It’s two days before Thanksgiving, and I’ve been spending a lot of time thinking about it this year. I’ve lived in New York for a few weeks shy of two years, though it feels still like I just moved here, and things have changed for me so much in the last six months and in the last year.
When I moved here, I had no job, no friends, nothing except an unpaid executive assistantship (disguised as an internship, but that’s what it really was) and my savings account. After four months, the internship ended and I moved to Brooklyn from Westchester county, again sans job and with a smaller bank account balance. I started working “part time” for a fab lady retail company, by which I mean I was a part time employee working full time hours to scrape enough together to make ends meet. It wasn’t enough, though, and my parents paid my rent for five months until I got promoted and also a second job as a social media consultant/coordinator for a start-up. I’ll never be able to really tell them how much I appreciate their support. I basically spent most of that year killing myself working and not doing much else, because I still didn’t really have many friends. I did meet my permanent friends and Harry near the end of the year, but I would consider that the major high point of the year.
In January, I left my second job and in February became a manager for said fab lady retail company. I did that until September, at which point my dream job tapped me on the shoulder and said it was time. Here I am, three months into the job I moved to New York to get, and I have to say that I’m still blissfully happy, thrilled to be working in and learning about the book industry—a dream I’ve had literally since middle school. That’s also something I think I pitched in my interview, by the way—I really threw it all in there when I came in, knowing this might be my only shot at the industry, and I guess it worked.
To be honest, I spent most of this year killing myself working, too. But the difference is that I’ve been doing real jobs. Working in retail management may not be most people’s dream job, and honestly it wasn’t mine, either, but I loved a lot of things about it and I learned a lot about effectiveness and efficiency, all of which translated easily to my current position. And now I’m working full time in a job that I love, with real pay and real benefits
I didn’t think this was going to be one of those Thanksgiving posts, but I guess it is.
The last two years have been hard, but I knew it would get better—and it has. I have friends and family who love me, most importantly, but I also have the job I want and I’m living in the city I love. It doesn’t hurt that I have two cats now, either. I know I had a lot of help getting here, and I’m thankful beyond belief for that. I know I talk about the last couple of years of my life a lot, but they really meant something to me and I think it’s important to talk about the hard times as well as the good ones (As an aside, talk about your feelings! Don’t keep them inside and be sad!).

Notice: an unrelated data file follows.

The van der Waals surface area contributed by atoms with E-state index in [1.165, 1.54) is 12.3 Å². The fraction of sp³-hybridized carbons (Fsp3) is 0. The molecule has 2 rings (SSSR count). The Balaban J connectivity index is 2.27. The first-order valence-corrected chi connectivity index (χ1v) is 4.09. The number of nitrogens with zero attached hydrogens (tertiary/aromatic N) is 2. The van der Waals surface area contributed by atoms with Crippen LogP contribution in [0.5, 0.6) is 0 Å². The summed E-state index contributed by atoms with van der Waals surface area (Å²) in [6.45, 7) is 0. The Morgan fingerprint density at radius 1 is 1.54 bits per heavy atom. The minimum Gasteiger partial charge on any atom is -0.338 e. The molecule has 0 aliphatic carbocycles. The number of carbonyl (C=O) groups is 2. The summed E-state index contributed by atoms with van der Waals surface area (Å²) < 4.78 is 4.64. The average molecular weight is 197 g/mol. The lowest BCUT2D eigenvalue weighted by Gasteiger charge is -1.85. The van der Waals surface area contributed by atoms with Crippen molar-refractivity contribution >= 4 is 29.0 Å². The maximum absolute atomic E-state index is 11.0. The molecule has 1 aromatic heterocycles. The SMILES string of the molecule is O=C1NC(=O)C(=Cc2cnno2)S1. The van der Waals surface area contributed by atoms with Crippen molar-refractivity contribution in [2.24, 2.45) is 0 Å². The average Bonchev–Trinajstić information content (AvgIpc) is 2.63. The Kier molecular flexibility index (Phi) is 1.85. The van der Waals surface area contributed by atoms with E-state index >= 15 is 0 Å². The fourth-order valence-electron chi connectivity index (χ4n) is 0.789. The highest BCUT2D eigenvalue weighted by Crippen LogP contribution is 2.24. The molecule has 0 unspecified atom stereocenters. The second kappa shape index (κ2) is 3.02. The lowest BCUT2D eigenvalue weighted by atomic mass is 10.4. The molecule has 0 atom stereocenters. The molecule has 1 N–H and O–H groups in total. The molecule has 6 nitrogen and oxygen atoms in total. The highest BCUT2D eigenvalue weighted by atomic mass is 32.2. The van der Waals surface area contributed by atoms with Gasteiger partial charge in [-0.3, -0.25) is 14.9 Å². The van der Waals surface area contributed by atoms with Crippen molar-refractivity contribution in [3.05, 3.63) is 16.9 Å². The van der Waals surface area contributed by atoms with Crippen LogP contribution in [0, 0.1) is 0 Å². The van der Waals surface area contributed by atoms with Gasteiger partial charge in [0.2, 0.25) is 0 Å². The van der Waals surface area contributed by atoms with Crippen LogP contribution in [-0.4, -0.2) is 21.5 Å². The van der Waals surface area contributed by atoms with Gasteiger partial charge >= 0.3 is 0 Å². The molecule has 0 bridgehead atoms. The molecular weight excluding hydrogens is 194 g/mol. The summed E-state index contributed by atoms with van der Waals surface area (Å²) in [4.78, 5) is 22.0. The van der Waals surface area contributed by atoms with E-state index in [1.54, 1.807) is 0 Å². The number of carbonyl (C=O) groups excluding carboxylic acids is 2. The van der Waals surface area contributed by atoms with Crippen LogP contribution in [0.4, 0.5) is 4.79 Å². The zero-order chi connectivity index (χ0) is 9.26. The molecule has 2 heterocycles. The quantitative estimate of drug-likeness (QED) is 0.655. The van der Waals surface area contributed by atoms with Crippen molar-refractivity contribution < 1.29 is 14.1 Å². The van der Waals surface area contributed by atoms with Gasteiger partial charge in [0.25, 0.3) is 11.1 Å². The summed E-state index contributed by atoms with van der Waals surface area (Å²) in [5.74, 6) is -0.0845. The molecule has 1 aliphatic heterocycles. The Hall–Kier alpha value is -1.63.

But let’s get back to the now. The hard times are, for now, over. Sometimes it feels like I’ve been incredibly lucky and am having one of the best years ever that has to end sometime, but then I think about how bad the last six or so years were and wonder if this is my good time. I think it must be. I think I deserve it.
The office is slow this week because people are taking vacation to visit their loved ones for the holiday (and hopefully get out before this alleged huge storm hits). People here love to take vacation and to encourage others to take vacation, and I love that. People here genuinely want everyone to be happy, from the top down. It’s bizarre and like nothing I’ve ever experienced, and I wouldn’t trade it for anything. Working for a major book publisher means being surrounded by people who are thrilled to be directly impacting the industry, and thrilled to be doing it every day.
There are good days and there are less good days, but there aren’t really bad days here. Maybe those are to come, but I’ve yet to run into people who were having a really bad day. It’s easy to have a good day when everyone has a common goal and the industry is doing well, finally, and effective visible change is happening every day. It’s easy to have a good day when you wake up and go to your dream job every day. It’s easy to have a good day.
Anyway, all of this to say that I’m happy, I’m what I would consider successful, and I’m ready for 2014. Let’s do the damn thing.